Throwing a Clambake

Clambakes are as old as the United States itself. Native Americans first taught newcomers to this country how to cook and steam different types of fish and vegetables along the shore lines. And the tradition has continued, particularly in New England, which is famous for their clambakes. Throwing a clambake is a wonderful way to spend time with your friends and family. And, believe it or not, you can even throw one if you don't live near a beach.

Pick the Right Spot
A traditional New England style clambake is a day (and often night) long event so you will want to prepare well ahead of time for the event. A good location is one of the things you want to consider first. If it is going to be on the beach, and most clambakes are, you want a nice spot with plenty of room for the pit to cook the clams in and for guests to spread their blankets. They'll be on the beach a while.

Keep your guests' comfort at the front of your mind. Bring sunscreen and umbrellas, and look into the beach's proximity to a bathroom. If there is no bathroom, you should consider renting a port-a-potty for the day.

When you have the spot narrowed down, call your local law enforcement or look up the laws of the beach. Laws vary from beach to beach, and some beaches don't allow cooking or fires of any sort, nor do they allow glass bottles. Save yourself a lot of trouble by finding out which beaches will permit your clambake.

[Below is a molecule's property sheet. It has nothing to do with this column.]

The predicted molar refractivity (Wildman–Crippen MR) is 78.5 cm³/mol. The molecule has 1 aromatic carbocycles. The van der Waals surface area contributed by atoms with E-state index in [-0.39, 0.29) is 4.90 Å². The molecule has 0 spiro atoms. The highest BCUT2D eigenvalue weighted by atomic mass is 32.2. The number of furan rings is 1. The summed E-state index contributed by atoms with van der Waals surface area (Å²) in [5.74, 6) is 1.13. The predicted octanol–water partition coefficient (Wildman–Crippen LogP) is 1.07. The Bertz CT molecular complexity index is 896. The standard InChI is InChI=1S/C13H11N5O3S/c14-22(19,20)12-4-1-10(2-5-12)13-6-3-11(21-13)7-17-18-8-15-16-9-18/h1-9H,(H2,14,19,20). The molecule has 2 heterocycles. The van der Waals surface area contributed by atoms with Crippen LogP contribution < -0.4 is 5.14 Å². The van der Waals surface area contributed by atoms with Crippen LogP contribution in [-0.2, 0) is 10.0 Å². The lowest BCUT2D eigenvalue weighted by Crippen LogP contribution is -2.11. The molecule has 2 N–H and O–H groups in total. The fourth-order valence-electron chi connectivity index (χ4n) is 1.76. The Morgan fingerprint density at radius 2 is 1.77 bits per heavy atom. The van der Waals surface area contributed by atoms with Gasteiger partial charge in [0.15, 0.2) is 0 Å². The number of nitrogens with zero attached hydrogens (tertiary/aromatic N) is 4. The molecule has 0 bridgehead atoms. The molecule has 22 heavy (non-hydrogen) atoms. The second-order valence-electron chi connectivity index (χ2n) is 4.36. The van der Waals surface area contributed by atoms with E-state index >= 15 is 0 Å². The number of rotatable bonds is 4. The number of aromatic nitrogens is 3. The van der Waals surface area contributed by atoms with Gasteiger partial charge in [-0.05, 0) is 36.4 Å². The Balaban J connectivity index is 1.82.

Create the Invitations
Next send out those invitations. Why not make some fun clam-shaped invitations that give the date, time and location? Be sure to include a map if the clambake is going to be held where some have never visited. One of the neat aspects of outdoor entertaining is that everyone often shares the load when it comes to food, so do not hesitate to ask your friends to bring something. If you need them to bring their own chairs, blankets or place settings, make sure you include that information in the invitation. Ask them to RSVP so you know how much food you need to purchase.

Gather Your Supplies
Make sure you have everything you need for the clambake. Disposable cups, plates, flatware, matches, tablecloths, tongs and a can opener are musts for any outdoor food event. You'll also need condiments, such as butter (a must for the lobster!), salt, pepper, sour cream, baked potato toppings and hot sauce. Set up tables for eating in a designated area, or simply out spread lots of blankets and set up umbrellas. String colorful outdoor party lights if possible, and bring a battery-operated stereo system for plenty of music.

Plan the Menu
Traditional clambake food includes clams and mussels of all types, corn on the cob, potatoes, onions and lobsters. All of these would be steamed in the baking pit. You want to make sure you have plenty for everyone. Estimate one to two ears of corn and one potato per guest. A half a dozen or so clams per person and one lobster per guest should work as well. Ask guests to bring cold drinks, extra salads and desserts.

Preparing the Pit
If you are doing a traditional clambake along the beach, you will need to make a pit for cooking. Dig a large hole in the sand, place the firewood in the sand pit and let it burn down to just coals. Then line the food in the pit with what needs to be cooked longest at the bottom. Cover everything with wet seaweed or rockweed and then cover it with wet burlap bags. The seaweed, rockweed and wet burlap will allow everything in the pit to steam.